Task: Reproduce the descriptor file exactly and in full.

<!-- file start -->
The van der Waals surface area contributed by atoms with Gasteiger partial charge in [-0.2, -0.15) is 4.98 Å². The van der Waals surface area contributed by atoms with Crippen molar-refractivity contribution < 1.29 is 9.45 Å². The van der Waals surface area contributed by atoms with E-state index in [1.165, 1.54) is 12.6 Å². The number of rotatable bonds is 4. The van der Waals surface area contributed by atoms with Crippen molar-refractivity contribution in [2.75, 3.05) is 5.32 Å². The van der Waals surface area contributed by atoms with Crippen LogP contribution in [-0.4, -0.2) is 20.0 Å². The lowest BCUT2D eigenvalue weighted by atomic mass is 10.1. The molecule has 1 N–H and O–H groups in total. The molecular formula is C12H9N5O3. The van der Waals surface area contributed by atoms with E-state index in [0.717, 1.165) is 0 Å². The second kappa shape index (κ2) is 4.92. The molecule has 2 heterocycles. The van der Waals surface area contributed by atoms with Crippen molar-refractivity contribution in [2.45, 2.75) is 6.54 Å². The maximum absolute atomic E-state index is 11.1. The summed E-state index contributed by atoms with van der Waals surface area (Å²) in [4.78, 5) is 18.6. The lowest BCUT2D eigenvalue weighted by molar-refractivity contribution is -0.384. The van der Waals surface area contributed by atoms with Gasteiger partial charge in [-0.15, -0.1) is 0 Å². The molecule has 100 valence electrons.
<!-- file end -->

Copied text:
The van der Waals surface area contributed by atoms with Gasteiger partial charge in [-0.2, -0.15) is 4.98 Å². The van der Waals surface area contributed by atoms with Crippen molar-refractivity contribution < 1.29 is 9.45 Å². The van der Waals surface area contributed by atoms with E-state index in [1.165, 1.54) is 12.6 Å². The number of rotatable bonds is 4. The van der Waals surface area contributed by atoms with Crippen molar-refractivity contribution in [2.75, 3.05) is 5.32 Å². The van der Waals surface area contributed by atoms with Crippen LogP contribution in [-0.4, -0.2) is 20.0 Å². The lowest BCUT2D eigenvalue weighted by atomic mass is 10.1. The molecule has 1 N–H and O–H groups in total. The molecular formula is C12H9N5O3. The van der Waals surface area contributed by atoms with E-state index in [0.717, 1.165) is 0 Å². The second kappa shape index (κ2) is 4.92. The molecule has 2 heterocycles. The van der Waals surface area contributed by atoms with Crippen molar-refractivity contribution in [2.45, 2.75) is 6.54 Å². The maximum absolute atomic E-state index is 11.1. The summed E-state index contributed by atoms with van der Waals surface area (Å²) in [4.78, 5) is 18.6. The lowest BCUT2D eigenvalue weighted by molar-refractivity contribution is -0.384. The van der Waals surface area contributed by atoms with Gasteiger partial charge in [-0.15, -0.1) is 0 Å². The molecule has 100 valence electrons.